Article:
Five things we learned from Formula One‘s season-opening Australian Grand Prix in Melbourne:

— Arnie isn’t as tall as we thought

You’d expect the Terminator to tower over Lewis Hamilton, but it wasn’t the case when they met on the victory podium. Maybe he was slouching but Arnold Schwarzenegger, supposedly 1.88m (6ft 2in), was nearly eyeball to eyeball with the 1.74m (5ft 9in) British winner. “I thought you were taller,” said Hamilton, to which Schwarzenegger replied: “I’m not wearing my high heels.” Hamilton was clearly delighted to receive his trophy from the Terminator star, completing a perfect day after he comfortably outstripped team-mate Nico Rosberg with the rest of the field nowhere in sight.

— 17 is not too young to drive

Max Verstappen is only just old enough to drive in his home country of the Netherlands but at 17 years 166 days, F1‘s youngest ever racer showed he was comfortable behind the wheel of his Toro Rosso. Perhaps it was the reduced field of 15, eventually whittled to 11, but Verstappen did not look out of his depth at the season-opener. It’s a comforting thought from a safety perspective, as several drivers this year are in their early twenties in what is an increasingly young-looking sport. Verstappen, though, quickly got a lesson in disappointment when his historic drive ended with a power-unit failure on the 34th lap.

— Title is Hamilton’s to lose

After just one race the fate of the drivers’ title is in Hamilton’s hands following a commanding performance at Albert Park. Hamilton got off to a shocker in 2014 when he failed to finish in Melbourne, kicking off a season-long dogfight with Mercedes team-mate Nico Rosberg. But a supreme performance in qualifying, and an untroubled wire-to-wire win on Sunday, mean Hamilton already has his nose in front. In this form, and with nobody else finishing within 30 seconds of the Mercedes pair, Hamilton will take some stopping.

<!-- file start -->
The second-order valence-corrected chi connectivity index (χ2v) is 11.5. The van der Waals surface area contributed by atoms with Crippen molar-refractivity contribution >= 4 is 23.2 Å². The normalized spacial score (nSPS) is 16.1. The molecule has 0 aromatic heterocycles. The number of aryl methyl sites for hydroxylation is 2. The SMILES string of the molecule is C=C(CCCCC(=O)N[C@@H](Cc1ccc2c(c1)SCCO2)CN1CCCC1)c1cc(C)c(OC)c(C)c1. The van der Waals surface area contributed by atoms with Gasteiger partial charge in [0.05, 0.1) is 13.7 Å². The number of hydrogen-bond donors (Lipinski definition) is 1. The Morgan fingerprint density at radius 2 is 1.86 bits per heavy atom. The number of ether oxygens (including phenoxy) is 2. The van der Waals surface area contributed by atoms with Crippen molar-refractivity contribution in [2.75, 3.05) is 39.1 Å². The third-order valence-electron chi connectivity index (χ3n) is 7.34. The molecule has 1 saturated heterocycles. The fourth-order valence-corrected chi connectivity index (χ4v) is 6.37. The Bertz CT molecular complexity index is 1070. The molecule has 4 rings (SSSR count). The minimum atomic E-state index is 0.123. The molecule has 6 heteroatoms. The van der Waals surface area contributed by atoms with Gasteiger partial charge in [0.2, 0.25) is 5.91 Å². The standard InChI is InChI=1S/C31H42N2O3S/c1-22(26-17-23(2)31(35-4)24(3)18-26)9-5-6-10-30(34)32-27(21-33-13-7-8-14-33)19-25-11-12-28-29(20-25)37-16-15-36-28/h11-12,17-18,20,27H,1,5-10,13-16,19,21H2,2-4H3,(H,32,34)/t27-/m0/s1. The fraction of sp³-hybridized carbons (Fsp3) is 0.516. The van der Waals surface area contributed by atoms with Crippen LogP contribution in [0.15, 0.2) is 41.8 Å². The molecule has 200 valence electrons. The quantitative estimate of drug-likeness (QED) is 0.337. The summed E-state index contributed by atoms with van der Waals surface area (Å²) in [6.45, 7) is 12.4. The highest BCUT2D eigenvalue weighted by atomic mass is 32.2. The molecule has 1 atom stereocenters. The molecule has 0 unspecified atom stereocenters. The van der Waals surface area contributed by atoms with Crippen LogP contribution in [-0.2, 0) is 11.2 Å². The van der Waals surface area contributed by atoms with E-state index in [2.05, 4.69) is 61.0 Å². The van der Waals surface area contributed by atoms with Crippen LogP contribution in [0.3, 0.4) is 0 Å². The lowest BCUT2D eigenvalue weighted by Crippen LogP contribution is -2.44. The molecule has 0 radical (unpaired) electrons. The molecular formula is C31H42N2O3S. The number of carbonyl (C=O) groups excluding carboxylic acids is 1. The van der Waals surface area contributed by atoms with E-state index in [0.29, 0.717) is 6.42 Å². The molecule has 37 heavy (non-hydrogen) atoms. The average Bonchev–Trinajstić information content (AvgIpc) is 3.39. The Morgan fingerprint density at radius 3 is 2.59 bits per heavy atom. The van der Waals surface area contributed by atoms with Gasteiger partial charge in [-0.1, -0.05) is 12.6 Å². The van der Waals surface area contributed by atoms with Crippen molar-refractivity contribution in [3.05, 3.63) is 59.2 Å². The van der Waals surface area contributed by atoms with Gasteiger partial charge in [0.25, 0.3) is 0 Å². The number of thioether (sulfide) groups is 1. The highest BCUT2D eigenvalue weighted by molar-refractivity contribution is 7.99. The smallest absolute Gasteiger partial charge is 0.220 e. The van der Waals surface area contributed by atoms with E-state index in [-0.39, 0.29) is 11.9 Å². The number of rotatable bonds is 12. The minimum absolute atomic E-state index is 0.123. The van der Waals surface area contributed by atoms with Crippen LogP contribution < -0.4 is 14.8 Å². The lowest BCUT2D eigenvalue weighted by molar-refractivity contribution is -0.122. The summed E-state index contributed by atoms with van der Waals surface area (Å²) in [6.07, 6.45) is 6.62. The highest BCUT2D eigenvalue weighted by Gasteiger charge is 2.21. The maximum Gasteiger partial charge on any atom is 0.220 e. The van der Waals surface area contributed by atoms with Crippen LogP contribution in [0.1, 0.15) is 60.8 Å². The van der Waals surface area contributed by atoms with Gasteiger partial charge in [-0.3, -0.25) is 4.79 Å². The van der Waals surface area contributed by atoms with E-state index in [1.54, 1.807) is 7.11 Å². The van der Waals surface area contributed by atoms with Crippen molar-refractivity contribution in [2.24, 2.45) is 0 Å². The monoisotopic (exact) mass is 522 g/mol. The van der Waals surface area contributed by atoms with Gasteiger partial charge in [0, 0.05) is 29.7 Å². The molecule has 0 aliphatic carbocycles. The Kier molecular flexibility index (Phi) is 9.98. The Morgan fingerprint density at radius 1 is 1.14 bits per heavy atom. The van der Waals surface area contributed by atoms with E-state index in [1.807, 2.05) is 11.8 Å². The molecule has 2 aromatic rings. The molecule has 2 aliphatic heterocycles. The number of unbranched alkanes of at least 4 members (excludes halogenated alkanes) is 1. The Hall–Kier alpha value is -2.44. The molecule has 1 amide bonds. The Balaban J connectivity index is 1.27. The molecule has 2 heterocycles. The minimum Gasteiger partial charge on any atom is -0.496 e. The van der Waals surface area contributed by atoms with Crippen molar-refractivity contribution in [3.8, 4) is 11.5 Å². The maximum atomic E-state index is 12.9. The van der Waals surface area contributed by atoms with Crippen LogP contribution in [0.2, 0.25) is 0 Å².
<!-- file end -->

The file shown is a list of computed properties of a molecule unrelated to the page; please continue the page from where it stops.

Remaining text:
F1 technology is really, really complicated

The hybrid petrol-and-electricity engines are a modern marvel, going faster than their predecessors with a fraction of the noise. But if that is difficult to comprehend, it seems they are even harder to design. Mercedes’ mastery of the technology has put them streets ahead of their rivals with Honda and Renault, among others, struggling. Neither of Manor’s cars drove all week and just 15 made it to the starting grid, the fewest in 52 years. Red Bull are calling for a level playing field for the engines, and it would not be a surprise to see new regulations aimed at curbing Mercedes’ advantage. 

— Vettel’s Italian is coming along

“Forza Ferrari!” yelled Sebastian Vettel when he finished third in his debut drive for the Italian team. The 27-year-old German cut a morose figure last year when after four straight world titles with Red Bull, he found himself outdone not only by Mercedes but also by team-mate Daniel Ricciardo. But Vettel seems re-energised by his move to Maranello, and he was all smiles on the podium after some enthusiastic hugs and high-fives with his team. His Italian is coming along, too. “Abbiamo una macchina bella (we have a nice car),” he said on the podium — something which Ferrari could not lay claim to last year.

Agence France-Presse

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